Based on information presented at the Global Change and Global Science: Comparative Physiology in a Changing World conference, August 4-7, 2010 in Westminster, Colorado.
Inna Sokolova, associate professor of biology at the University of North Carolina at Charlotte, studies the affect of high carbon dioxide on oyster survival, growth and shell hardness. The results of her research suggest that creatures once thought to be fairly adaptable to changes in the environment, may be in serious trouble.
Photo of oyster courtesy of Inna Sokolova.
Her research group monitored oysters that were kept in high CO2 conditions. Juvenile oysters were affected the most by high CO2 conditions. These young oysters grow at a faster rate than the adults and need to use more energy for survival. There was a higher chance that juvenile oysters would die if kept in high CO2. They also had reduced growth of their shells and their soft bodies. The young oysters’ shells were also more fragile and prone to breaking, potentially making them more susceptible to predators.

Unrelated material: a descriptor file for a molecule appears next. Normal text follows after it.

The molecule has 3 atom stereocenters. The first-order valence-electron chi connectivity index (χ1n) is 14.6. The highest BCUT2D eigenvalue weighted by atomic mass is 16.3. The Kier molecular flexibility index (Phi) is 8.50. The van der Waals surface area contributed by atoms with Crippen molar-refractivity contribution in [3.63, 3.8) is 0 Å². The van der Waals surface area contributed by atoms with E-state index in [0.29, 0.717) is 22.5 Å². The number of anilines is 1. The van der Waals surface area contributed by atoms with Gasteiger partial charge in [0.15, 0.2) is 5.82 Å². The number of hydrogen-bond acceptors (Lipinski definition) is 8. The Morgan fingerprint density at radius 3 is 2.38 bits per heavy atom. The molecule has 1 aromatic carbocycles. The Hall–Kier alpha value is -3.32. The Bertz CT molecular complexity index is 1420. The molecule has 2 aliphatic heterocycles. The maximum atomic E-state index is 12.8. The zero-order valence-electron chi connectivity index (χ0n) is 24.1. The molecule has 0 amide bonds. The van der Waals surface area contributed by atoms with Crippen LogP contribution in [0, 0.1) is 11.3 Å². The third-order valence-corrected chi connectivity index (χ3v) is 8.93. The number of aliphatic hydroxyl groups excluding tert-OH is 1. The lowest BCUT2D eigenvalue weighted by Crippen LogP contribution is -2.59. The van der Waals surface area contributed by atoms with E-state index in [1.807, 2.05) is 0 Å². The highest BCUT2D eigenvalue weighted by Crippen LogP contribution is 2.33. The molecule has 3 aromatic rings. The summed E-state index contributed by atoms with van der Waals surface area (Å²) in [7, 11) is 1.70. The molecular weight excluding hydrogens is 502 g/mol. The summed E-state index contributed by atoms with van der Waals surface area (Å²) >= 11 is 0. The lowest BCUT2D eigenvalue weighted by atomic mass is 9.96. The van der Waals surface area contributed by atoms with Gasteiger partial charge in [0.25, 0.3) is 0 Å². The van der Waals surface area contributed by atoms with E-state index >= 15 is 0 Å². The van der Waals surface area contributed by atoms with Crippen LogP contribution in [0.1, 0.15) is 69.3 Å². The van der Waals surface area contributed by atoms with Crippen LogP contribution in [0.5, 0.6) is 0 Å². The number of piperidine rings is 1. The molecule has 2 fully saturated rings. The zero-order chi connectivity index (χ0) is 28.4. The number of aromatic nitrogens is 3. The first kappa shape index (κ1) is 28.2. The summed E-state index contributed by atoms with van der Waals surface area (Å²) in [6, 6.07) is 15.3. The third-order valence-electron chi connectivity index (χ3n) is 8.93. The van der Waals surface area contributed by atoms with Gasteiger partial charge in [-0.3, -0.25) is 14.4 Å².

“Living in the high CO2 world may increase the cost of living which cuts into other energy expending pathways,” says Sokolova via a press release. “Everyday maintenance becomes harder making it harder to live.”
The effects on growth were less pronounced in the adult oysters since they don’t grow as fast and have slower metabolisms than the juveniles.
The fact that the early life stages are more affected by high CO2, suggests that this may serve as a bottleneck for oyster decline. Sokolova says, “Expect to see huge effects on populations in the future.”
Me thinks my oyster-eating days are numbered.